The Many Benefits of Video Games

Have you read Peter Gray’s column on video games on Psychology Today Online?

“If kids are really free to play and explore in lots of different ways, and they end up playing or exploring in what seems to be just one way [such as video games], then they are doing that because they are getting something really meaningful out of it.”

“I’ve also known kids who spent huge amounts of time reading–just sitting and reading, “doing nothing!” for maybe 10 hours a day. There were always some kids like that, even when I was a kid. I could never understand why they would want to just sit and read when they could go fishing with me instead. What a waste of time. However, I’ve never known a parent to limit their kids’ reading time. Why is it any better to limit TV or computer time than to limit book-reading time?”

We’ve certainly made similar observations at Open Doors.  For some of our members, longtime video game play is not only enjoyable and challenging unto itself.  The world of video games opens into a world of economics study, game theory, psychology, history, narrative, culture, mathematics, statistics, social skills, systems thinking, and critical thinking.  And fun!  We’re learning to never underestimate the power of fun, not just for learning, but for living.

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Want to hear more?  Come to an event and we’ll be happy to share our observations — or just give us a call.

Creating and Sharing Value

Our Open Doors members are in a unique position to learn how to participate in the adult world.  Because their time and energy are not drained by school, they can focus on creating and sharing value with the communities that matter to them.  By doing so, they build self-knowledge and learn what it means to contribute.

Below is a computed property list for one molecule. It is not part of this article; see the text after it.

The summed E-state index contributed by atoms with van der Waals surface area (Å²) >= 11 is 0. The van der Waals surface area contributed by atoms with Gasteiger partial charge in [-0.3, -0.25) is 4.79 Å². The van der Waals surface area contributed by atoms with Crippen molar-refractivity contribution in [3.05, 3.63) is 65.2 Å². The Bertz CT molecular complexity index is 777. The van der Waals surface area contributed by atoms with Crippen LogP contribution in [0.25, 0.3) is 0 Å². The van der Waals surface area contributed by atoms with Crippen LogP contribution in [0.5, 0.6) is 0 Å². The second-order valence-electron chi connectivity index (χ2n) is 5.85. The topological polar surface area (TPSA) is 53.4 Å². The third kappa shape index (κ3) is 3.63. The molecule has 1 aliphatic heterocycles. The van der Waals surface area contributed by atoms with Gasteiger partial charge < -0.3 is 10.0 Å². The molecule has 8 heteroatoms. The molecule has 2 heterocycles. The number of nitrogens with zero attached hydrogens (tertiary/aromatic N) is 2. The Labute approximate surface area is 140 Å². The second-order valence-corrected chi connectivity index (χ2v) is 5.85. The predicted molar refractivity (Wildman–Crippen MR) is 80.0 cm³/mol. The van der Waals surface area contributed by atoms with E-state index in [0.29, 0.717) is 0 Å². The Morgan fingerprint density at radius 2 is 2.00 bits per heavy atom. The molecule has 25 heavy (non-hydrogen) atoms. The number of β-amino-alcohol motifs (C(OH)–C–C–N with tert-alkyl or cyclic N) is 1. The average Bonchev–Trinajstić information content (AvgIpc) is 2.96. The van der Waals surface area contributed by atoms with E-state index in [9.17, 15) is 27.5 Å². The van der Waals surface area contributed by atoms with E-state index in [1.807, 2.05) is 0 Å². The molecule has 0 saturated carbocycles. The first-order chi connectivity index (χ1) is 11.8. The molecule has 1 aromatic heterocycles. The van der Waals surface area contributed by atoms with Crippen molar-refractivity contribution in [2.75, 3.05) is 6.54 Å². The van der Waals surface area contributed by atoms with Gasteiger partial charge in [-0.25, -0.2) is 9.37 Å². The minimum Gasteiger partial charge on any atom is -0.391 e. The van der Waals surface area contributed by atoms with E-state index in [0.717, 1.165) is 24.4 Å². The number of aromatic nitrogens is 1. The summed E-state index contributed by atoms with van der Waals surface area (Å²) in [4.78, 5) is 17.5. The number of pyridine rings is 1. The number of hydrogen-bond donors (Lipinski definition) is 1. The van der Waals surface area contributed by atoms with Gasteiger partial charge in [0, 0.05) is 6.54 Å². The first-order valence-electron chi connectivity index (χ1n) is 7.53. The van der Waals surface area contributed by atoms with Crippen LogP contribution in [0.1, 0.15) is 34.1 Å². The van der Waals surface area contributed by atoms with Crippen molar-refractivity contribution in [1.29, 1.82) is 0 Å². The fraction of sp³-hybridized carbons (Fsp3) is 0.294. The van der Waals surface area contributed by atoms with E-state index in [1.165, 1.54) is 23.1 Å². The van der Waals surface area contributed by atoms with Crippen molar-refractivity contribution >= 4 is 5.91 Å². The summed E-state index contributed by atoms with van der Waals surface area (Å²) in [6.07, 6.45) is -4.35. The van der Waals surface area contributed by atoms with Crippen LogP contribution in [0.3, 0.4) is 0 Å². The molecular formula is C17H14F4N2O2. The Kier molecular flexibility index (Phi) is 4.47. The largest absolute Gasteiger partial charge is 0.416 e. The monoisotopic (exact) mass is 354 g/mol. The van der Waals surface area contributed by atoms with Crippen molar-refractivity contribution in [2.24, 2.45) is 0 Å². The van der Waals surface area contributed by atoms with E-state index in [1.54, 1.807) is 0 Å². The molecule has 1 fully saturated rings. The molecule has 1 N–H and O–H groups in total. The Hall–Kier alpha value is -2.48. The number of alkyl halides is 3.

Our teens also learn some entrepreneurial skills in the sense that they may spend a lot of resources — time, energy, and sometimes money — without any guarantees of a positive response or success.  Managing risk in that sense is an enormous part of adult life, and our teens are gaining experience with it.

An example:  one member is an avid gamer, and so a community that matters to him is the online gaming community.  Recently he decided to write regular guides for his favorite game, the wildly popular and challenging League of Legends by Riot Games.  Instead of writing compositions for an audience of one — his English teacher — this member writes guides that could add real value to hundreds of other gamers’ lives, guides that may be read multiple times for the content, guides that may be commented on, argued with (!), and eventually improved.  The staff at Open Doors is watching this member improve his grammar and sentence structure in a self-directed way, because he wants his guides to be readable and direct.

Here’s a link to his latest guide about a new League of Legends champion, Vel’Koz.

Though the guide may seem technical to you, we wouldn’t be surprised if you pass by several people today who would be able to read it and use it.   It’s true — there really is no learning like real-life and self-directed learning.  Come find out more at one of our events!